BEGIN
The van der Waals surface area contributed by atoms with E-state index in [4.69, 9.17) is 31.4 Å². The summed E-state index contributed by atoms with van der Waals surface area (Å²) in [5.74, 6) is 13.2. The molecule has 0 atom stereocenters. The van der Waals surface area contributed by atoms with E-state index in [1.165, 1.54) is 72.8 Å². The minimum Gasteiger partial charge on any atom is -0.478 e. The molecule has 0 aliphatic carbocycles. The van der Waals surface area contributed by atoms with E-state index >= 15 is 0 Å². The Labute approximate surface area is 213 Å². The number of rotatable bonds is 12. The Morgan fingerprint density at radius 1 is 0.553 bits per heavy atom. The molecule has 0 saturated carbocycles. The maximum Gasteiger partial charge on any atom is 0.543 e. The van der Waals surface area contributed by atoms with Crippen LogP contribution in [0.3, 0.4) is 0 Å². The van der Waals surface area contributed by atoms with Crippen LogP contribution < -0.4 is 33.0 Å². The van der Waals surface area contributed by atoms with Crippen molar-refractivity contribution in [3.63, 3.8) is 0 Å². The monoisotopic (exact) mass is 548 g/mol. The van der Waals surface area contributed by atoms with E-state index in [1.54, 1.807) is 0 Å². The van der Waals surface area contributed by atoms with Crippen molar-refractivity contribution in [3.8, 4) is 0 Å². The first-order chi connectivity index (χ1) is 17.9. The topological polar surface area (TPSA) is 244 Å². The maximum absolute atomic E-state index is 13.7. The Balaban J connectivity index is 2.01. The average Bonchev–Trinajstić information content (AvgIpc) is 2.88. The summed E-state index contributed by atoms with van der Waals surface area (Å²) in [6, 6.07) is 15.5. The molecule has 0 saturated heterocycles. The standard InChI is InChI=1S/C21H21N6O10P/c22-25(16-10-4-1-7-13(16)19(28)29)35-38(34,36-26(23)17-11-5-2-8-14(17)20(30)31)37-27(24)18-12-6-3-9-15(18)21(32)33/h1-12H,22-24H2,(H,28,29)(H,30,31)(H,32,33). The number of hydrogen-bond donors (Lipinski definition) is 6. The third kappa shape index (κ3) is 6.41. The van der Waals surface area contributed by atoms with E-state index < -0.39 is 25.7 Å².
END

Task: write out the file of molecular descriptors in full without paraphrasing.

The van der Waals surface area contributed by atoms with E-state index in [4.69, 9.17) is 31.4 Å². The summed E-state index contributed by atoms with van der Waals surface area (Å²) in [5.74, 6) is 13.2. The molecule has 0 atom stereocenters. The van der Waals surface area contributed by atoms with E-state index in [1.165, 1.54) is 72.8 Å². The minimum Gasteiger partial charge on any atom is -0.478 e. The molecule has 0 aliphatic carbocycles. The van der Waals surface area contributed by atoms with E-state index >= 15 is 0 Å². The Labute approximate surface area is 213 Å². The number of rotatable bonds is 12. The Morgan fingerprint density at radius 1 is 0.553 bits per heavy atom. The molecule has 0 saturated carbocycles. The maximum Gasteiger partial charge on any atom is 0.543 e. The van der Waals surface area contributed by atoms with Crippen LogP contribution in [0.3, 0.4) is 0 Å². The van der Waals surface area contributed by atoms with Crippen LogP contribution < -0.4 is 33.0 Å². The van der Waals surface area contributed by atoms with Crippen molar-refractivity contribution in [3.63, 3.8) is 0 Å². The monoisotopic (exact) mass is 548 g/mol. The van der Waals surface area contributed by atoms with E-state index in [1.54, 1.807) is 0 Å². The van der Waals surface area contributed by atoms with Crippen molar-refractivity contribution in [3.8, 4) is 0 Å². The first-order chi connectivity index (χ1) is 17.9. The topological polar surface area (TPSA) is 244 Å². The maximum absolute atomic E-state index is 13.7. The Balaban J connectivity index is 2.01. The average Bonchev–Trinajstić information content (AvgIpc) is 2.88. The summed E-state index contributed by atoms with van der Waals surface area (Å²) in [6, 6.07) is 15.5. The molecule has 0 saturated heterocycles. The standard InChI is InChI=1S/C21H21N6O10P/c22-25(16-10-4-1-7-13(16)19(28)29)35-38(34,36-26(23)17-11-5-2-8-14(17)20(30)31)37-27(24)18-12-6-3-9-15(18)21(32)33/h1-12H,22-24H2,(H,28,29)(H,30,31)(H,32,33). The number of hydrogen-bond donors (Lipinski definition) is 6. The third kappa shape index (κ3) is 6.41. The van der Waals surface area contributed by atoms with E-state index < -0.39 is 25.7 Å².